huge Austrian army. All through the winter they had
been fighting in the heights of the Carpathian Mountains
for possession of the passes ; now they had all but the most
important one of them, and threatened to pour in a tor-
rent down into Hungary. They were also near to the
great fortress of Cracow, the fall of which might open the
way into the German Empire.

But as spring began the Germans and Austrians were
ready for a decisive blow. About the center of the long,
irregular line, not far from Cracow, an immense con-
centration of men and cannons was made. May 2,
after a fearful bombardment, the like of which had never
before been seen, which annihilated the Russians and
completely obliterated their lines for a space of some miles,
the Teutonic armies, launching a great attack, broke
completely through the Russian position. The only hope
was rapid retreat until the parts disunited could join.
This the Russians attempted, and on the whole their back-
ward movement was well carried out; it never turned into
rout, nor was their main force ever surrounded and cap-
tured. But the danger was very terrible. When the
break through occurred at the Dunajec River, the Russian
forces in Galicia and in the Carpathians were in imminent
danger of being cut off; and while they were being pressed
by Teutonic armies under Von Mackensen, farther north
they were being attacked by the German armies of Von

So began a great and disastrous retreat. The Russians
fled from the Carpathian Mountains; they quickly aban-






doned nearly all of Galicia together with the great for-
tresses which they had captured after so much effort;
and at the same time they were retreating back through
Poland, fighting bitter rear-guard actions, but never really
able to halt the pursuit. The outlying Polish fortresses
were taken; then Warsaw, the capital; then the second-hne
fortresses; presently Brest-Litovsk, the center of the Rus-
sian system of defence; and even cities and strong points
beyond. When at last the retreat came to an end it was
found that the Germans had, indeed, fallen short of entire
success, for they had not completely destroyed the Rus-
sian armies, nor had they put Russia utterly out of the
war. But it was afterward seen that Russia was virtually
eliminated in this camj^aign. A vast number of her
soldiers had been killed or disabled, and an equally great
number taken prisoners by the Germans. JNIost of the
trained officers with whom Russia had begun the war
were now captive or dead. Most of the war material was
worn out or lost, and Russia was neither an industrial na-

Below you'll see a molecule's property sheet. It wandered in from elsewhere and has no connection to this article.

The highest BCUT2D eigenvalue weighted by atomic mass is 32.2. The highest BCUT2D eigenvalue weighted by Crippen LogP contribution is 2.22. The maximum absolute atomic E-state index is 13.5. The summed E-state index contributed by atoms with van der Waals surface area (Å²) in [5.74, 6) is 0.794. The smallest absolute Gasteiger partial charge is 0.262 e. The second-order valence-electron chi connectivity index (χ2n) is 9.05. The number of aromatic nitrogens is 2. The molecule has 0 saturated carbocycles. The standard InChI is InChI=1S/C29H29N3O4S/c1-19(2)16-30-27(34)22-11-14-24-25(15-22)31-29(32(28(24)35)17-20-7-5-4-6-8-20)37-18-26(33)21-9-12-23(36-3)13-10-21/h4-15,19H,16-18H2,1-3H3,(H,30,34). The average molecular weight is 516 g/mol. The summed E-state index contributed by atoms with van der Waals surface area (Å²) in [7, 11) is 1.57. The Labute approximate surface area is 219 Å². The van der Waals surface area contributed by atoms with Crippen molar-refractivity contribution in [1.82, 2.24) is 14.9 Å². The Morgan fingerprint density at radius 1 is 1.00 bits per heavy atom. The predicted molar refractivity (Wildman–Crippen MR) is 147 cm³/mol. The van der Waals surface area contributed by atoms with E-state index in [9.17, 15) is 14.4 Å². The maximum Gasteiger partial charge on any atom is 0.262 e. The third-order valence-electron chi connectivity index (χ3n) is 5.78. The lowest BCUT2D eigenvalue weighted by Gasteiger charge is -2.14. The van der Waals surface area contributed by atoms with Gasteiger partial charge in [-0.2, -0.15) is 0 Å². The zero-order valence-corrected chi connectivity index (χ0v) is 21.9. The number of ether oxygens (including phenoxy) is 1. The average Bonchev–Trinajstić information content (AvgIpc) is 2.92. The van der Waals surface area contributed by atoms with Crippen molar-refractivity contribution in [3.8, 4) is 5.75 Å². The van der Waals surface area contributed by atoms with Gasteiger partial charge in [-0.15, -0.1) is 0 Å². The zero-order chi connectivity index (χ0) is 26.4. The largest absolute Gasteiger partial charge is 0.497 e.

tion capable of making arms and ammunition on a great
scale, nor was she so situated that she could, like France,
easily procure great supplies from outside. Moreover,
her railroads, best adapted for military purpose, were
now in the enemy's hands. Russia did continue to fight
valiantly for a time, and she accomplished some great
things in the following year; but as we see it now, she was
definitively defeated in the campaign that began on the

Thus, in the course of little more than a year, for Brest-
Litovsk fell in August and Yilna in September, 1915,
Germany had greatly, though not completely, succeeded
in the west, and far more greatly succeeded in the east.
In the autumn she turned her attention to the south, and
soon accomplished the task for which she had begun the
war: getting control of the Balkans. The hour of Servia
had come. Thus far the Serbs had been able to defend

Retreat of
the Rus-

The Central
Powers get
control of
the Balkans





Allied fleet
at the


themselves. Twice had the Austrians, occupied as they
were in their contest with Russia, sent expeditions over
the Danube ; twice had they been driven back in shame-
ful defeat and disaster. But now a third invasion was
undertiiken by the Germans, at a time when Russia
could give no more help, and, worse still, as the little
country was struck from the side by Bulgaria, who now
entered the war on the side of the Central Powers. The
exliausted Serbs were ground to pieces by the Teutons
from the north and the vengeful Bulgarians from the
east; their country was completely subjugated; and only
a part of the Servian army, and a few of the people escaped
over the mountains, in a horrible retreat. They were
taken to islands off the coast by Allied warships.

Meanwhile, the Allies had suffered a great defeat. In
November, 1914, Turkey had entered the war on the side
of Germany and Austria. This more than balanced the
decision of Italy not to assist the Central Powers, for
it almost completely cut off Russia from her western part-